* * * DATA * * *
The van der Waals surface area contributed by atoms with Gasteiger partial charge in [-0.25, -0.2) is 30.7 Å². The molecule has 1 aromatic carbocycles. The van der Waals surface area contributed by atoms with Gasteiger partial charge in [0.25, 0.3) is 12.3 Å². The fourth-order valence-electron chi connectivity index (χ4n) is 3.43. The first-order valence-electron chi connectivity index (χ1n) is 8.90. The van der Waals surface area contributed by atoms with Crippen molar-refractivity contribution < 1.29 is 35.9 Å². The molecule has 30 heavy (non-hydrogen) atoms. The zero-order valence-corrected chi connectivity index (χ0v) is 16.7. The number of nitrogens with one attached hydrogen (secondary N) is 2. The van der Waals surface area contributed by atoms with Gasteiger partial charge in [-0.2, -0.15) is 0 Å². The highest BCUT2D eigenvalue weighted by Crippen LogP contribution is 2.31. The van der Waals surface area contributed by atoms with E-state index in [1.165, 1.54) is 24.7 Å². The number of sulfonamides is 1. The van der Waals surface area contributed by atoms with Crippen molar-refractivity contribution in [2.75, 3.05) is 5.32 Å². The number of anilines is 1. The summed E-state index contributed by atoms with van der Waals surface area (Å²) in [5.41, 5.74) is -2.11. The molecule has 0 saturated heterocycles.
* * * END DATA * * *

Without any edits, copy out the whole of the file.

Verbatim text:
The van der Waals surface area contributed by atoms with Gasteiger partial charge in [-0.25, -0.2) is 30.7 Å². The molecule has 1 aromatic carbocycles. The van der Waals surface area contributed by atoms with Gasteiger partial charge in [0.25, 0.3) is 12.3 Å². The fourth-order valence-electron chi connectivity index (χ4n) is 3.43. The first-order valence-electron chi connectivity index (χ1n) is 8.90. The van der Waals surface area contributed by atoms with Crippen molar-refractivity contribution < 1.29 is 35.9 Å². The molecule has 30 heavy (non-hydrogen) atoms. The zero-order valence-corrected chi connectivity index (χ0v) is 16.7. The number of nitrogens with one attached hydrogen (secondary N) is 2. The van der Waals surface area contributed by atoms with Gasteiger partial charge in [-0.2, -0.15) is 0 Å². The highest BCUT2D eigenvalue weighted by Crippen LogP contribution is 2.31. The van der Waals surface area contributed by atoms with E-state index in [1.165, 1.54) is 24.7 Å². The number of sulfonamides is 1. The van der Waals surface area contributed by atoms with Crippen molar-refractivity contribution in [2.75, 3.05) is 5.32 Å². The number of anilines is 1. The summed E-state index contributed by atoms with van der Waals surface area (Å²) in [5.41, 5.74) is -2.11. The molecule has 0 saturated heterocycles.